Granite Wealth Management

The Market Has Ripped Higher for Nearly 2 Weeks. Now What?

After a small third quarter correction and a rough start to October, stocks staged a robust advanced for 8 straight sessions prior to today’s pullback.

Jump in? Too late to chase? How should investors act now?

Before giving our view, let’s look at a couple of competing perspectives – one current, one that still resonates from the past.

Most skeptical of this rally are fundamental-only strategists like Morgan Stanley’s Mike Wilson, who swears this rally won’t last.

“Rally will fizzle out in a week or two, Morgan Stanley strategist Wilson says,” blared a recent headline. The article continued:

“Technical and fundamental support is missing, wrote Michael Wilson in a research note Monday. Citing a gloomy earnings outlook, weaker macro data and deteriorating analyst views, “we find it difficult to get more excited about a year-end rally,” he added, noting that the gain “looks more like a bear market rally rather than the start of a sustained upswing.”

With all due respect to Mike: technical support is missing? It always interests me when those who focus on fundamentals voice their opinions regarding technical analysis. What Mike Wilson worries about are interest rates, Israel, consumer credit, the housing market, national debt, etc. These are all valid fundamental concerns but they’re also already known to markets.

If he truly analyzed supply and demand through technical analysis, Mike would have seen some of the same key things we’ve been suggesting for a year:

…and now? All meaningful short- and long-term indicators have reversed up from oversold levels they quickly achieved during the third quarter’s rather healthy pullback. If stocks take a near-term breather, it will be perma-bears like Morgan Stanley’s Wilson who will be caught off guard. Selling had gotten so exhausted recently that any pullback that might happen from here will be a welcome chance for investors to add to positions.

The Mike Wilsons of the world make for great headlines but I’m not sure they add a lot of value to investors’ portfolios.

Let’s now pivot and look to an unusual indicator crafted by a true market legend, Marty Zweig.

Recently, an obscure indicator called “The Zweig Breadth Thrust” has snuck into a couple of news stories. What is it?

A Zweig Breadth Thrust is relatively uncommon because it requires a period of extremely widespread selling, immediately followed by a period of extremely widespread buying. The measure is calculated by dividing a moving average of all advancing NYSE stocks by the total number of advancing plus declining stocks. Furthermore, the Zweig Breadth Thrust triggered on Nov. 3 is just the 18th since 1945.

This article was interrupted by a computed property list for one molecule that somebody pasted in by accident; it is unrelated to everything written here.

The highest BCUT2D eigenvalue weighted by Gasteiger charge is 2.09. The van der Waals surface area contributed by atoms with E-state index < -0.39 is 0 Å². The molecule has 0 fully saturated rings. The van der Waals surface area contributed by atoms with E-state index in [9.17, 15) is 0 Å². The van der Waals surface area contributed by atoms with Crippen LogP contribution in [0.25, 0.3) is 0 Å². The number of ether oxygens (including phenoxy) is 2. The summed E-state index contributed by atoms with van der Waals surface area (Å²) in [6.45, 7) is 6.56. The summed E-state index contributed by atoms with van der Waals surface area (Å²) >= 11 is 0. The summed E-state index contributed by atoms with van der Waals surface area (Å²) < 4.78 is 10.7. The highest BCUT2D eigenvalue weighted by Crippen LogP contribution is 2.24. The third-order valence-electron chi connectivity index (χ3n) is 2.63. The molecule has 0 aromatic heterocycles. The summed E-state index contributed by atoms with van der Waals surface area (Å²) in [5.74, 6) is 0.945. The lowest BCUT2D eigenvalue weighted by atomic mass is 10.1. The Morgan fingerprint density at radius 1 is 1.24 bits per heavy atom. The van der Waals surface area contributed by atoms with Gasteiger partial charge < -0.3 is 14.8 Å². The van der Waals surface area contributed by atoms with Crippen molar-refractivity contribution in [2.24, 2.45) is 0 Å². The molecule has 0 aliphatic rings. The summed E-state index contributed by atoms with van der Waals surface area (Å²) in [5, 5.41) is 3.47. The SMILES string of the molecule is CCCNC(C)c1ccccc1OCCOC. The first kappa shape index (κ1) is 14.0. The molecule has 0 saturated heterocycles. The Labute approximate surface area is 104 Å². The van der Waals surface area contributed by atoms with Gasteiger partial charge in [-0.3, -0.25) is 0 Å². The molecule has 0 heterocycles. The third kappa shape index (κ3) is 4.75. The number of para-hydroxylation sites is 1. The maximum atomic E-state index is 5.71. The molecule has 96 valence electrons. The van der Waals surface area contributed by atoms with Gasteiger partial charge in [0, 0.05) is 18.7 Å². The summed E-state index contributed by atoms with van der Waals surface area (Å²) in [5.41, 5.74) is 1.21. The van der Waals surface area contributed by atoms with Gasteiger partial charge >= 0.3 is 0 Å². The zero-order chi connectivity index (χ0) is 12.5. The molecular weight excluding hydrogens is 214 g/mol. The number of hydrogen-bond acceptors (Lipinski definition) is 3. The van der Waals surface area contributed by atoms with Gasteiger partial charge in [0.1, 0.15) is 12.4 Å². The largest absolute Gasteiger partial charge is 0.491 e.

According to Carson Investment Research, the S&P 500 has been higher one year later 100% of the time, with an average and median return of about 23%!

For the youngsters who don’t know him, Martin Zweig was a highly successful investor who began publishing a stock market newsletter in the 1970s. A frequent contributor to Barron’s and guest on Louis Rukeyser’s Wall Street Week, Zweig was well known for predicting Black Monday in 1987, when stocks lost over 20% in one day. His book, “Winning on Wall Street,” is a staple in investor libraries.

Before 24/7 news cycles and round-the-clock trading, I rarely missed Louis Rukeyser’s Wall Street Week every Friday night at 8:30pm (before I went out and rabbled roused). Zweig was a luminary and I still remember well his demeanor during the show following the ’87 crash.

So, to whom should we listen? Today’s fundamentalist who is terrified of all the same scary headlines we could paralyze ourselves over without anyone else’s help? Or on an emotionless discipline like technical analysis, highlighted by the calm calculations of a legend like Marty Zweig and meaningful indicators discovered by people like him?

I’ll take the latter, thank you very much.

Ultimately, today’s market is still in a strong uptrend that started over a year ago. Seasonal factors are with investors. The presidential cycle is with investors. And all key Point & Figure indicators are with investors.

Simply put, investors can add to any short-term trading positions and can stick with core, long-term portfolio holdings.